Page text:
In response to a community health needs assessment, Emory Saint Joseph's Hospital (ESJH) and the Emory Healthcare System in Atlanta, Ga., began to formalize partnerships with community stakeholders in 2016.1 These partnerships were designed to benefit vulnerable patient populations in the community. The most urgent care needs identified from the needs assessment included lessening barriers of access to care, expanding awareness of healthy behaviors and available resources, increasing the focus on preventive care, and managing chronic conditions. However, how to meet those needs in a healthcare environment in which reimbursement is declining and resources are limited was challenging.
Emory Healthcare is the largest academic healthcare system in Georgia, currently comprising 11 hospitals, over 2,000 physicians concentrated in 70-plus subspecialties, more than 25,000 employees, and the largest clinically integrated network in the state. ESJH is one of only three hospitals in the world—and the only community hospital—to achieve Magnet® recognition six consecutive times for its rigorous standards for nursing excellence. The rich history of faith, community service, and academia provided a unique opportunity to increase trust and offer a focused, innovative service for the most vulnerable communities in the metropolitan Atlanta community.
The initiative began in the fall of 2016 with the creation of the Congregational Health Ministry and Faith Community Nursing Program, managed by a nurse director board certified in faith community nursing. By early 2017, the CEO of ESJH agreed to sponsor and fund the program for the Emory Healthcare system. Within a few short months, the program generated intense interest among Emory Healthcare RNs, many of whom volunteered their services for the work performed in the program.2
The two primary objectives for the program were training RNs in the scope and standards of faith community nursing and participation in faith community nursing patient initiatives geared toward prevention of chronic disease through healthy lifestyle choices, management of complex medical issues, decreased incidence of hospital readmissions, better quality of life, improvement in coping strategies, and provision of emotional support through the “intentional care of the spirit”—the focus of the specialty practice of faith community nursing.
In just 2 years, the program exceeded initial expectations. Since the scope of faith community nursing practice is so specialized, it was originally assumed that only a small number of nurses (15 to 20 per year) would be interested in taking the course or engaging in the work of the program. However, by the spring of 2019, ESJH commissioned over 324 RNs during its Foundations in Faith Community Nursing course, representing the largest cohort of faith community nurses in one healthcare system in the US.
In addition to educating and commissioning faith community nurses, each RN was given the opportunity to take part in several initiatives that focused on the program's objectives, such as the faith community nurse navigator project, the national diabetes prevention program, and various short-term activities for those RNs who couldn't commit to a 1-year program.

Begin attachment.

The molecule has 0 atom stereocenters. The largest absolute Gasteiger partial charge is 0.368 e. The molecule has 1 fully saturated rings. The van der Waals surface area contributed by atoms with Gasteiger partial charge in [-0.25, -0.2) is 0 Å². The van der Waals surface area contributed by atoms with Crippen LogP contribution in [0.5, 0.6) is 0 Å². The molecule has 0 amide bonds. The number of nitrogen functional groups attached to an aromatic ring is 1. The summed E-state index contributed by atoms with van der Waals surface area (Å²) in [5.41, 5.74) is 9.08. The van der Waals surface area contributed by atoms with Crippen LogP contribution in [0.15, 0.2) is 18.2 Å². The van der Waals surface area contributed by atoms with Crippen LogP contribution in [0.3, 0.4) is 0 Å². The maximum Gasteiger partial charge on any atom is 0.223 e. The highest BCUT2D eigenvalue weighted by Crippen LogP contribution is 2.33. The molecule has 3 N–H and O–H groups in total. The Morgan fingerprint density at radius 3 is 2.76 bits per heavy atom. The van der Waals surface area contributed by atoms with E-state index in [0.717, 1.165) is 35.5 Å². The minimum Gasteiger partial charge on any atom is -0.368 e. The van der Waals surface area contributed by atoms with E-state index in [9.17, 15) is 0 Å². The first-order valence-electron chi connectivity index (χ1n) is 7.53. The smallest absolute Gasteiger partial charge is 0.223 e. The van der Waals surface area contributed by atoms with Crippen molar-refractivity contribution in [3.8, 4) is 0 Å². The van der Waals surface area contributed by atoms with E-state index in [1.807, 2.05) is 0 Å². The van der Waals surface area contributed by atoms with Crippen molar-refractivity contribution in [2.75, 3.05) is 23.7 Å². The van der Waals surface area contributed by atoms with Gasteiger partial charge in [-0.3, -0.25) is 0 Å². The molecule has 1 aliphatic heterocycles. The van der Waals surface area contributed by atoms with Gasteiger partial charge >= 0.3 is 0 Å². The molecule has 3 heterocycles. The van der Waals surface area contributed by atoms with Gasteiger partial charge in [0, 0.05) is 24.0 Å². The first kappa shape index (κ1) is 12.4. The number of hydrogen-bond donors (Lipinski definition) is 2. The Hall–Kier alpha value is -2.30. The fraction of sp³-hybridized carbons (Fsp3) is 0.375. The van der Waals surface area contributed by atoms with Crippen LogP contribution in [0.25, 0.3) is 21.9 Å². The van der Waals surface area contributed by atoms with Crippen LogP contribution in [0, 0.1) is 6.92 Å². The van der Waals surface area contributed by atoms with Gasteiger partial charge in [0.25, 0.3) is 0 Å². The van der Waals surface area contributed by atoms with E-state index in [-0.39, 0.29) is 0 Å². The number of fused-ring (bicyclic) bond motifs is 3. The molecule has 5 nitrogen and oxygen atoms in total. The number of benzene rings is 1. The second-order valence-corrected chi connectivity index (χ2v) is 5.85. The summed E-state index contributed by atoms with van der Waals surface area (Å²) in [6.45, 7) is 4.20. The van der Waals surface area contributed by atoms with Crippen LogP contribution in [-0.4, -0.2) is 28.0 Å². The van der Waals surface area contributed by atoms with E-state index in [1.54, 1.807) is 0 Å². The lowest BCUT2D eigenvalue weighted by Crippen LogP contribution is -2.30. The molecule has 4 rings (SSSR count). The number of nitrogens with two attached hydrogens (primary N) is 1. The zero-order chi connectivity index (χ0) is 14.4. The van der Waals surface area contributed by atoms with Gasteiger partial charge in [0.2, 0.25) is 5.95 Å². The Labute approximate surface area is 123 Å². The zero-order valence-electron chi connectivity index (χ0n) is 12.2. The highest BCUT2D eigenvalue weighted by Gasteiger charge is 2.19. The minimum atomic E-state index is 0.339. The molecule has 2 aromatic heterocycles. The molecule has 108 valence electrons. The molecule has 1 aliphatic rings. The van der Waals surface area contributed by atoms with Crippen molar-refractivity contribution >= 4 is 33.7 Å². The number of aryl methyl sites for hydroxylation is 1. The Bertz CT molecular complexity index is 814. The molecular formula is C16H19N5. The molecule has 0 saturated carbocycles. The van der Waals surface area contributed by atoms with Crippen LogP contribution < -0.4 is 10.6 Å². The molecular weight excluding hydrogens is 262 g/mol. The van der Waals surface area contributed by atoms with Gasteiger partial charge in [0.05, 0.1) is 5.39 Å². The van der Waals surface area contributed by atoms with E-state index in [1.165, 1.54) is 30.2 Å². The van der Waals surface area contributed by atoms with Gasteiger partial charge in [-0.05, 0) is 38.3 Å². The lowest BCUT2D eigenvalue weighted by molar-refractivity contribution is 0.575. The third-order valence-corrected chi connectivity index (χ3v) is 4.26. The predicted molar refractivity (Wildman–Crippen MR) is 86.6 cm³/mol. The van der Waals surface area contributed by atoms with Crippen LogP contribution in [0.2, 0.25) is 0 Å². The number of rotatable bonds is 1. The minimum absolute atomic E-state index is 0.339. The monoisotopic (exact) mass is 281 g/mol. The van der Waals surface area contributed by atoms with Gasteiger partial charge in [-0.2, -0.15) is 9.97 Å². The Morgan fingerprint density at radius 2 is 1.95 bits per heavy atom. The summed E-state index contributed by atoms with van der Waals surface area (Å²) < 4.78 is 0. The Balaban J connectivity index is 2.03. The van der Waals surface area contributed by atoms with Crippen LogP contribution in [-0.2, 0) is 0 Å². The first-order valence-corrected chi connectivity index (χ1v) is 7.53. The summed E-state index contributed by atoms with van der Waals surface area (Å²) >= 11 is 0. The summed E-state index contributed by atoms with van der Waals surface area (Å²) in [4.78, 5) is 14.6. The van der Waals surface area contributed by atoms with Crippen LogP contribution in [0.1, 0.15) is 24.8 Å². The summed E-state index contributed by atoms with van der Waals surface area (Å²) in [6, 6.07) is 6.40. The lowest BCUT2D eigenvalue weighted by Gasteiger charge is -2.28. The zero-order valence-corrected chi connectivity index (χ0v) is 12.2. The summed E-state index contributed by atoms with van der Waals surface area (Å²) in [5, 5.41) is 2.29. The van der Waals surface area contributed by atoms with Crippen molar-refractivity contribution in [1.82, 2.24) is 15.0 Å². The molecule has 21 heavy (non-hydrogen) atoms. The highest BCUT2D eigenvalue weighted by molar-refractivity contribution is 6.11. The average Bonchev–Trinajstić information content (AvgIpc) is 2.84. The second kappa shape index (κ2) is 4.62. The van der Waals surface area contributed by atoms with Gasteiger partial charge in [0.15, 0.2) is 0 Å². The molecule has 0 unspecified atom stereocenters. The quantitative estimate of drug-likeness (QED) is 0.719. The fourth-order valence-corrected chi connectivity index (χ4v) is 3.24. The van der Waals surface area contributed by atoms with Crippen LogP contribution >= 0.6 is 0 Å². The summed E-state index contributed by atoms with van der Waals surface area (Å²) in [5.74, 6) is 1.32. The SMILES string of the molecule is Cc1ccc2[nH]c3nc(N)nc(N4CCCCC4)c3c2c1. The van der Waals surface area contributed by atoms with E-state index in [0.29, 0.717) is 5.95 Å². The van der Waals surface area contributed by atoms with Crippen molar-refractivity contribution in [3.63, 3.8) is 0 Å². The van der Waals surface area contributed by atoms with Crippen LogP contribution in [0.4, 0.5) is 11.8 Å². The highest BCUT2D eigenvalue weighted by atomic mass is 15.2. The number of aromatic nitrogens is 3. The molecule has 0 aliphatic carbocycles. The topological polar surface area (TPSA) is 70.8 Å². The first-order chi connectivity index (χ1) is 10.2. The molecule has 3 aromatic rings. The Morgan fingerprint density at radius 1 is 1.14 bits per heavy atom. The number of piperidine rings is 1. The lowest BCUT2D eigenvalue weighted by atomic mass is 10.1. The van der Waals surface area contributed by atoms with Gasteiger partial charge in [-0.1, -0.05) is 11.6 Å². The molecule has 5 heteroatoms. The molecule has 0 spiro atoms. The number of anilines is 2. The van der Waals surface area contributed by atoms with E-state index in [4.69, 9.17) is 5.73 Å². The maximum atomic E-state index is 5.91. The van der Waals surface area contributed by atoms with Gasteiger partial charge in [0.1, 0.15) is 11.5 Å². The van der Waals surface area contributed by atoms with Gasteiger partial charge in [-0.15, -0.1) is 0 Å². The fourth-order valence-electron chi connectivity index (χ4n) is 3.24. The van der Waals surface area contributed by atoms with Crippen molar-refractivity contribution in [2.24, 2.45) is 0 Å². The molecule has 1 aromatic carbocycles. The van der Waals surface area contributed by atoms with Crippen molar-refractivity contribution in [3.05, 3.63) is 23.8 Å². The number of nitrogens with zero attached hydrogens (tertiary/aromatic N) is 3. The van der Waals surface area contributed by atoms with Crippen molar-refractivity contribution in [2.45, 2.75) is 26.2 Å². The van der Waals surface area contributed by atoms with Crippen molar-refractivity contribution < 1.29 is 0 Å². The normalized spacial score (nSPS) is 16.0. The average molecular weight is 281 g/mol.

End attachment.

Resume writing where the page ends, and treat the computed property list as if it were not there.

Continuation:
Faith community nurses interested in the navigator project received additional training in transitional care nursing. After completing their education, the faith community nurse navigators accepted a 1-year assignment with a single patient with complex, chronic medical conditions and frequent readmissions to the healthcare system. By assisting the patients to navigate their healthcare journey more effectively and providing spiritual and emotional support to the patients and their families, the navigators decreased healthcare costs to the system, and the patients reported an improvement in their quality of life. When it was possible to do so, nurses were paired with patients who shared a similar worldview or faith tradition.
In the first 10 months, the program enrolled 33 patients. Of these patients, 16 had frequent readmissions to the hospital (inpatient and ED visits) and were at high risk for 30-day readmissions. The other 17 patients were also at high risk for readmissions, but were either new to the healthcare system or no longer active in the program. Led by a faith community nurse coordinator with over 30 years' experience in parish nursing, the faith community nurse navigators had positive results. (See Navigator project outcomes.)
The standard interventions initiated by the faith community nurses navigators included:
- providing emotional support instead of patients being admitted to the ED for anxiolytics and opioids
- communicating with healthcare providers, which enables earlier intervention than patients could achieve alone
- navigating patients' multiple healthcare providers and working with the appropriate providers to provide symptom management support
- marshaling outpatient and community resources
- bridging the communication gap to increase medication reconciliation
- building trust and improving communication between patients and healthcare providers
- teaching patients how to manage chronic conditions in a way that makes sense to them—the ultimate goal in patient- and family-centered care.
To accomplish these interventions, the navigators called their patients at least once per week (more often if indicated), accompanied them to provider visits (if time permitted), and occasionally visited them at home. According to the patients, the personal, face-to-face attention and the willingness of the navigators to pray with them when requested set the Emory program apart.
National diabetes prevention program